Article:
Venetian Way was bred by John W. Greathouse’s Glencrest Farm from the sire Royal Coinage who was out of 1944 Kentucky Oaks winner, Canina. His dam, Firefly, was purchased for $3000 by Greathouse as a yearling from a dispersal sale at Keeneland. She raced for Dr. Leo Villareal with the condition that when she was retired she came back to the farm. Firefly would only win one race from 17, retiring as a result of hock issues. Greathouse wanted the filly due to her bloodlines, as she was a full sister to Kentucky Colonel and the winner of $119, 690, Jack and Jill. Bred to Royal Coinage, she produced the flashy chestnut colt that would become the 86th Kentucky Derby champion.
Sent to Keeneland as a yearling for the sales, he caught the attention of Isaac Blumberg’s trainer, Vic Sovinski. While inspecting the yearlings, Blumberg kept returning to find Sovinski looking over Hip. 43. When the colt finally went through the ring, Blumberg continued to bid, eventually getting the colt for $10,500. When they brought him the ticket to sign, he made Sovinski sign it, telling him that he would have bid whatever it took to get the colt that the trainer had taken a liking to. Blumberg, the Lithuanian-American who made his start in the states as a butcher, eventually had a Chicago machinery-manufacturing company that he sold for enough to retire to Miami and get into the horse racing game. Naming all of his runners after Miami streets, the chestnut would be labeled as Venetian Way, running under Blumberg’s Sunny Blue Farm.
Blumberg would turn down $500,000 for Venetian Way as a 2YO, a season that saw him win 4 of 9 starts, with wins in the Prairie Stakes as well as the Washington Park Futurity, where he set a new track record for 6 ½ furlong in 1:15 4/5. When the colt turned three, he would start his campaign in Florida, losing his first two starts, the Everglades and Bahamas stakes races. Sometime after the two disappointing efforts, it was discovered that Venetian Way had a case of bloodworms. He would recover, although he was a bit short due to the illness. The chestnut would win an allowance before just being nosed out in the Florida Derby by the popular Bally Ache.
Shipped to Kentucky for the Derby, the chestnut would also lose the Stepping Stone Purse a week prior to the big race. Overlooked by the public, there was one person who was telling everyone that he wouldn’t trade his horse’s chance in the race for Bally Ache’s or Tompion’s, the two favorites. Everyone just ignored Sovinski’s claims, instead trying to figure out which of the other two would actually win. Sovinski even had to convince Blumberg to watch the race from the grandstand instead of the backside where he normally stood, for the reason that he believed that they were going to win. The track for the 1960 Kentucky Derby was upgraded to good at around 1:30 in the afternoon, as it had rained throughout the evening and night prior. The third choice in the field of 13 behind Tompion and Bally Ache, Venetian Way would have the riding services of jockey Bill Hartack. Hartack’s instructions were simple; he was to try to have his mount in third or fourth place as they went into the first turn. After that it was up to him, as long as he never completely gave the horse a loose rein.
The duo broke well, running along in fourth behind Bally Ache, Henrijan, and Tompion. As Henrijan dropped quickly back, with Tompion struggling over the track, Venetian Way moved into second. At the 5/8 pole, the tandem made their move at Bally Ache who had a two length lead, quickly passing them at the top of the stretch. Venetian Way and Hartack continued to draw away from a stubborn Bally Ache to win by 3 ½ lengths in a time of 2:20 2/5. Venetian Way was the second of what would by 5 winners for jockey Bill Hartack, following Iron Liege in 1957.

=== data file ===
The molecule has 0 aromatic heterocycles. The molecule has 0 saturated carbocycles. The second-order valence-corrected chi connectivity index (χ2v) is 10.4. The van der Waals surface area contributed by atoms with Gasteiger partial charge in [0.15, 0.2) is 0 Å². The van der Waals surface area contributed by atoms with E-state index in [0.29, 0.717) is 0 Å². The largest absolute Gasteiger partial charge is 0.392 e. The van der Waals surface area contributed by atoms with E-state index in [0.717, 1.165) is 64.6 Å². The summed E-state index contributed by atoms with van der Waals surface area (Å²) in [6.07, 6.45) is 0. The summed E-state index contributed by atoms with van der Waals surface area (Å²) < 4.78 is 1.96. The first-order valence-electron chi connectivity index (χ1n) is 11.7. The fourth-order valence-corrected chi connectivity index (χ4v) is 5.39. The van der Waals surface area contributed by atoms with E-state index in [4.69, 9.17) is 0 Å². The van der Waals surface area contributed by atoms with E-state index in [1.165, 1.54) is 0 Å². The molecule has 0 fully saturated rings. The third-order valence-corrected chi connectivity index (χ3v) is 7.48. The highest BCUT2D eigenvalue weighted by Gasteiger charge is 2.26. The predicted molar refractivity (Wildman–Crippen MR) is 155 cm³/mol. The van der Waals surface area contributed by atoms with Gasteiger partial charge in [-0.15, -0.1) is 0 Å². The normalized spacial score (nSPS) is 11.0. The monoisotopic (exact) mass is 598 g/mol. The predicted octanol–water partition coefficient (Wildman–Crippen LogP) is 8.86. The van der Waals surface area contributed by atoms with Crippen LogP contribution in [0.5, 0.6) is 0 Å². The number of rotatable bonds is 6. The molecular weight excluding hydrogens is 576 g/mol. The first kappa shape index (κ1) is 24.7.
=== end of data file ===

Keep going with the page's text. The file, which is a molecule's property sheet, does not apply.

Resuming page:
The connections would make their way to Pimlico for the Preakness, proving unsuccessful in the second leg of the Triple Crown, finishing a dismal fifth. Disappointed in Hartack’s ride, they would never have him ride the chestnut again. With replacement rider Steve Brooks, the colt would again be unplaced in the Jersey Derby. Able to get the champion jockey Eddie Arcaro aboard for the Belmont, Venetian Way would start to come back into form with a second place finish behind the import *Celtic Ash. The pair would go on from the Belmont to be victorious in the Warren Wright Memorial Stakes. After the win, Venetian Way would be shipped to Chicago for a start in the Arlington Classic. In the race he would wrench his ankle, managing to come in third, though he would be retired and syndicated after the injury. Eight months after his Kentucky Derby win, trainer Vic Sovinski would pass away from a heart attack. It was only fitting that the gritty chestnut would never race again for the one person who truly believed in him.
Retired to Mare’s Rest Farm, Venetian Way would sire 5 winners from his first crop of 10 foals. He would pass away at the age of seven when he fractured a hip in an accident.
One of my favorite quotes about the race came from a Sport’s Illustrated article:
“In a sense, this Derby, run on a dull, cloudy and cold afternoon and over a track that was spotty and slick, was anticlimactic. The advance buildup was for a Bally Ache-Tompion stretch duel which never materialized. Venetian Way, who figured to be at best third in everybody's book, spoiled that prospect by leaving Tompion behind at the half-mile pole and overtaking Bally Ache on the stretch turn. Nothing that either of them could do after that was sufficient to threaten the winner's run to the wire. As they say around the barns, he win big—real big.”
(Winners Circle Presentation photos courtesy of KDM archives.)